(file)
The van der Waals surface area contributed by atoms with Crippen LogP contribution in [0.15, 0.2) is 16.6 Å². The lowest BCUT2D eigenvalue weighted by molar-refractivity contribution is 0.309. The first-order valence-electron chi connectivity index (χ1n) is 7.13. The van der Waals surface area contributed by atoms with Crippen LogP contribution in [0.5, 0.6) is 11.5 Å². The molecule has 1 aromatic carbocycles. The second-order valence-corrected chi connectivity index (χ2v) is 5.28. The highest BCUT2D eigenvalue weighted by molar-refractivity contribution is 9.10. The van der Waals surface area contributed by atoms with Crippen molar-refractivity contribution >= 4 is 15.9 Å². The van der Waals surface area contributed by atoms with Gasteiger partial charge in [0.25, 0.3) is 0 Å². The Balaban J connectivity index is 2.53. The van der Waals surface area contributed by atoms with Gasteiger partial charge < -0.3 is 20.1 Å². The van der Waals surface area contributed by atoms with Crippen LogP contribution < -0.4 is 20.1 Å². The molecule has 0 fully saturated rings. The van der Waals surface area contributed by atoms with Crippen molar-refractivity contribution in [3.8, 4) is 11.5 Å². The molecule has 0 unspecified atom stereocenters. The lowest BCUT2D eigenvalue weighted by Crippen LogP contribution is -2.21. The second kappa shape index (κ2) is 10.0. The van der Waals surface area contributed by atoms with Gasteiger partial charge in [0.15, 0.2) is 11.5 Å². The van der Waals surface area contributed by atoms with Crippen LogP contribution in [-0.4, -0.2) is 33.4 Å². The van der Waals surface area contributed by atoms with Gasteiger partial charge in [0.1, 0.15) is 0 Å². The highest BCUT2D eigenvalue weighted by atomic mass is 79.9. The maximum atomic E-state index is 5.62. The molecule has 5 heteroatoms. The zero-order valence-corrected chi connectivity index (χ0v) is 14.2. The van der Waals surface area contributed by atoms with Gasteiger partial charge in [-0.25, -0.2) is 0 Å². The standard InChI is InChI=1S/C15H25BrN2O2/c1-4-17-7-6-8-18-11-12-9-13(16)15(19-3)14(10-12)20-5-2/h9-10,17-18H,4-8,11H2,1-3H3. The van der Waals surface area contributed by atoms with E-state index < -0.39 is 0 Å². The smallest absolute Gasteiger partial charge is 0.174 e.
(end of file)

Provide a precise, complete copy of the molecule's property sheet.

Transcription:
The van der Waals surface area contributed by atoms with Crippen LogP contribution in [0.15, 0.2) is 16.6 Å². The lowest BCUT2D eigenvalue weighted by molar-refractivity contribution is 0.309. The first-order valence-electron chi connectivity index (χ1n) is 7.13. The van der Waals surface area contributed by atoms with Crippen LogP contribution in [0.5, 0.6) is 11.5 Å². The molecule has 1 aromatic carbocycles. The second-order valence-corrected chi connectivity index (χ2v) is 5.28. The highest BCUT2D eigenvalue weighted by molar-refractivity contribution is 9.10. The van der Waals surface area contributed by atoms with Crippen molar-refractivity contribution >= 4 is 15.9 Å². The van der Waals surface area contributed by atoms with Gasteiger partial charge in [0.25, 0.3) is 0 Å². The Balaban J connectivity index is 2.53. The van der Waals surface area contributed by atoms with Gasteiger partial charge < -0.3 is 20.1 Å². The van der Waals surface area contributed by atoms with Crippen LogP contribution < -0.4 is 20.1 Å². The molecule has 0 fully saturated rings. The van der Waals surface area contributed by atoms with Crippen molar-refractivity contribution in [3.8, 4) is 11.5 Å². The molecule has 0 unspecified atom stereocenters. The lowest BCUT2D eigenvalue weighted by Crippen LogP contribution is -2.21. The second kappa shape index (κ2) is 10.0. The van der Waals surface area contributed by atoms with Gasteiger partial charge in [0.15, 0.2) is 11.5 Å². The van der Waals surface area contributed by atoms with Crippen LogP contribution in [-0.4, -0.2) is 33.4 Å². The van der Waals surface area contributed by atoms with Gasteiger partial charge in [0.1, 0.15) is 0 Å². The highest BCUT2D eigenvalue weighted by atomic mass is 79.9. The maximum atomic E-state index is 5.62. The molecule has 5 heteroatoms. The zero-order valence-corrected chi connectivity index (χ0v) is 14.2. The van der Waals surface area contributed by atoms with Gasteiger partial charge in [-0.25, -0.2) is 0 Å². The standard InChI is InChI=1S/C15H25BrN2O2/c1-4-17-7-6-8-18-11-12-9-13(16)15(19-3)14(10-12)20-5-2/h9-10,17-18H,4-8,11H2,1-3H3. The van der Waals surface area contributed by atoms with E-state index < -0.39 is 0 Å². The smallest absolute Gasteiger partial charge is 0.174 e.